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A year ago I predicted that Britain was almost certain to trigger Article 50 and begin exiting the EU, after a narrow but clear victory for “leave” in the referendum.
So it has proved. In March prime minister Theresa May sent a letter to Brussels indicating that Britain will leave the bloc after 40 years’ membership. Legal commentary saw it as inevitable that once the article was invoked Britain would make for the exit, albeit with some resistance.
Now, who knows?
Skulduggery looks ever more possible since the botched election, with European politicians having already indicated political will to reverse or halt our departure. This follows after a year of attempts to scupper the vote, the businesswoman Gina Miller’s legal battle to force a parliamentary vote on triggering Article 50 being the most blatant sabotage. Expect more of this as we go on.
The upheaval in British constitutional affairs has allowed sophists to make any argument they like about who should be in charge, or indeed where political authority comes from at all. Despite a general lack of respect for politicians – trusted by only 15% of Brits to tell the truth – many remoaners still argue that only MPs are qualified to judge whether or not we remain in the EU.
The debate over hard or soft Brexit – in reality real versus phoney – is similarly spurious. After May’s election flop, Alastair Campbell, former New Labour spin doctor and editor-at-large at The New European, told the BBC that the electorate had rejected May’s interpretation of Brexit, despite the commitment of Labour’s leadership to a similar programme, including leaving the single market.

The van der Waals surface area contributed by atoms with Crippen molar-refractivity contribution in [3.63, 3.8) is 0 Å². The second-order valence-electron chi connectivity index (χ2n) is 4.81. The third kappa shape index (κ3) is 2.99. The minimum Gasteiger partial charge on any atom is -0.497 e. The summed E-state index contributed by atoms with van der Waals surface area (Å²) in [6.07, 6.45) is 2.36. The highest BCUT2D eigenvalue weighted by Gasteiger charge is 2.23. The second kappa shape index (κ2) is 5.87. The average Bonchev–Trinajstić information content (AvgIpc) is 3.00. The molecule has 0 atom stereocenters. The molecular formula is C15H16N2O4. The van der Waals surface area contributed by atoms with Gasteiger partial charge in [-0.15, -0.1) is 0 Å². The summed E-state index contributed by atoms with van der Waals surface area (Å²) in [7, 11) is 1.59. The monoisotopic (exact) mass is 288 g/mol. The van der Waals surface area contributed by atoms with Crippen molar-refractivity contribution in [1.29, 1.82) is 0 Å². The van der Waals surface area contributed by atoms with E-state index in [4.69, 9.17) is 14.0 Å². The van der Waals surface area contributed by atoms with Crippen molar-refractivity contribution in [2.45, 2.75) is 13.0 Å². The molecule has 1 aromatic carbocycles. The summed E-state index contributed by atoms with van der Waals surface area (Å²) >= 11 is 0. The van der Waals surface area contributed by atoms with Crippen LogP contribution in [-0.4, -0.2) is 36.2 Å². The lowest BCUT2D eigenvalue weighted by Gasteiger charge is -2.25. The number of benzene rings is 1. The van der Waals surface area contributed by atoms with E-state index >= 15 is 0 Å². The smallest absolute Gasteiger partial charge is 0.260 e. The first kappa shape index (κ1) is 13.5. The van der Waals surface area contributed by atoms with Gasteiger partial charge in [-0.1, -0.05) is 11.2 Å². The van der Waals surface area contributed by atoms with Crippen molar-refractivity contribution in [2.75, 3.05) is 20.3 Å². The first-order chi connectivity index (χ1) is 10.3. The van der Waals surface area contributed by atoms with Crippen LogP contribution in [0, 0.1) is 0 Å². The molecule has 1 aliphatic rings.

Over the weekend, the former prime minister Tony Blair argued that public opinion is turning against Britain leaving the EU, adding that it was “necessary” for it not to happen. In fact, a YouGov survey in May revealed the opposite, that two-thirds now believe the British government has a duty to leave.
Losing a vote is no reason to abandon a political position. But the hard remoaner line is a deeply corrupt one, even if you believe that Britain will be injured by withdrawing from the bloc.
There are many questions a voter is not qualified to answer, but whom he wants to be governed by is not among them. Labour, the Tories and the Lib Dems acknowledged as much when they backed referendums in 2005 on the European Constitution, which would have clarified the powers of the bloc had it not been rejected by France and the Netherlands in national polls.
The Lisbon Treaty which emerged out of that debris was then pushed through the EU and meekly accepted by Tory leader David Cameron, who had promised a referendum on the matter when campaigning to become prime minister. Onetime Lib Dem leader Nick Clegg also called for a “real” referendum around the time, saying: “Labour don’t want the people to have their say.”
There are many theories on why people voted to leave the EU, if rather fewer on why clever people voted remain. What cannot be in doubt was that every vote cast represented consent or rejection of government from Brussels. Representative democracy depends on that consent, and in this case it has been decisively revoked.